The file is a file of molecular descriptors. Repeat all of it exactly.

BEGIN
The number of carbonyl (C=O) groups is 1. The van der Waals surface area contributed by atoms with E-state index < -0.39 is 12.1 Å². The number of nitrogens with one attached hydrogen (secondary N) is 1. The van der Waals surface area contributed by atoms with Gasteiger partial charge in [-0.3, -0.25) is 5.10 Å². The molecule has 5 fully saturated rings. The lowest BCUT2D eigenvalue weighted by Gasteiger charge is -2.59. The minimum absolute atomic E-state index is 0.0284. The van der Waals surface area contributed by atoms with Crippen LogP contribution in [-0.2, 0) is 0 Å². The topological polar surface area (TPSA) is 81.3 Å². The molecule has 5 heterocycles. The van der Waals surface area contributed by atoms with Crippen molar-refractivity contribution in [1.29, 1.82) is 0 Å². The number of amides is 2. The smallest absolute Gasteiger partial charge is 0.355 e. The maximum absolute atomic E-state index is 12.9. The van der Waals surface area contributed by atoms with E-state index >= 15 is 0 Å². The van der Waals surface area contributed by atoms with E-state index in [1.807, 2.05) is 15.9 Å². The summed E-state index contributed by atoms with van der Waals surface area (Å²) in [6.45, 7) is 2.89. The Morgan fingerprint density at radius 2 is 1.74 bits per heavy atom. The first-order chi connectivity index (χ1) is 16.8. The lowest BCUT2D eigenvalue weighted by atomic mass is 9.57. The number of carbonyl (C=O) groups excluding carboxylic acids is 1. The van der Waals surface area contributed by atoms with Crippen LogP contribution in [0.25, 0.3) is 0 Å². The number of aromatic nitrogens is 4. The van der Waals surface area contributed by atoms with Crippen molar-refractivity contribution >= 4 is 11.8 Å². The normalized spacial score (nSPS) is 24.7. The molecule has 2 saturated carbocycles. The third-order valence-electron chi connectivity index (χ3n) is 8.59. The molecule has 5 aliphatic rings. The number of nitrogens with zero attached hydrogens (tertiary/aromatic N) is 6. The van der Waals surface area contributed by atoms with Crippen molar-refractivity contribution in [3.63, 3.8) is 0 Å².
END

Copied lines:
The number of carbonyl (C=O) groups is 1. The van der Waals surface area contributed by atoms with E-state index < -0.39 is 12.1 Å². The number of nitrogens with one attached hydrogen (secondary N) is 1. The van der Waals surface area contributed by atoms with Gasteiger partial charge in [-0.3, -0.25) is 5.10 Å². The molecule has 5 fully saturated rings. The lowest BCUT2D eigenvalue weighted by Gasteiger charge is -2.59. The minimum absolute atomic E-state index is 0.0284. The van der Waals surface area contributed by atoms with Crippen LogP contribution in [-0.2, 0) is 0 Å². The topological polar surface area (TPSA) is 81.3 Å². The molecule has 5 heterocycles. The van der Waals surface area contributed by atoms with Crippen molar-refractivity contribution in [1.29, 1.82) is 0 Å². The number of amides is 2. The smallest absolute Gasteiger partial charge is 0.355 e. The maximum absolute atomic E-state index is 12.9. The van der Waals surface area contributed by atoms with E-state index >= 15 is 0 Å². The van der Waals surface area contributed by atoms with E-state index in [1.807, 2.05) is 15.9 Å². The summed E-state index contributed by atoms with van der Waals surface area (Å²) in [6.45, 7) is 2.89. The Morgan fingerprint density at radius 2 is 1.74 bits per heavy atom. The first-order chi connectivity index (χ1) is 16.8. The lowest BCUT2D eigenvalue weighted by atomic mass is 9.57. The number of carbonyl (C=O) groups excluding carboxylic acids is 1. The van der Waals surface area contributed by atoms with Crippen LogP contribution in [0.25, 0.3) is 0 Å². The number of aromatic nitrogens is 4. The van der Waals surface area contributed by atoms with Crippen molar-refractivity contribution >= 4 is 11.8 Å². The normalized spacial score (nSPS) is 24.7. The molecule has 2 saturated carbocycles. The third-order valence-electron chi connectivity index (χ3n) is 8.59. The molecule has 5 aliphatic rings. The number of nitrogens with zero attached hydrogens (tertiary/aromatic N) is 6. The van der Waals surface area contributed by atoms with Crippen molar-refractivity contribution in [3.63, 3.8) is 0 Å².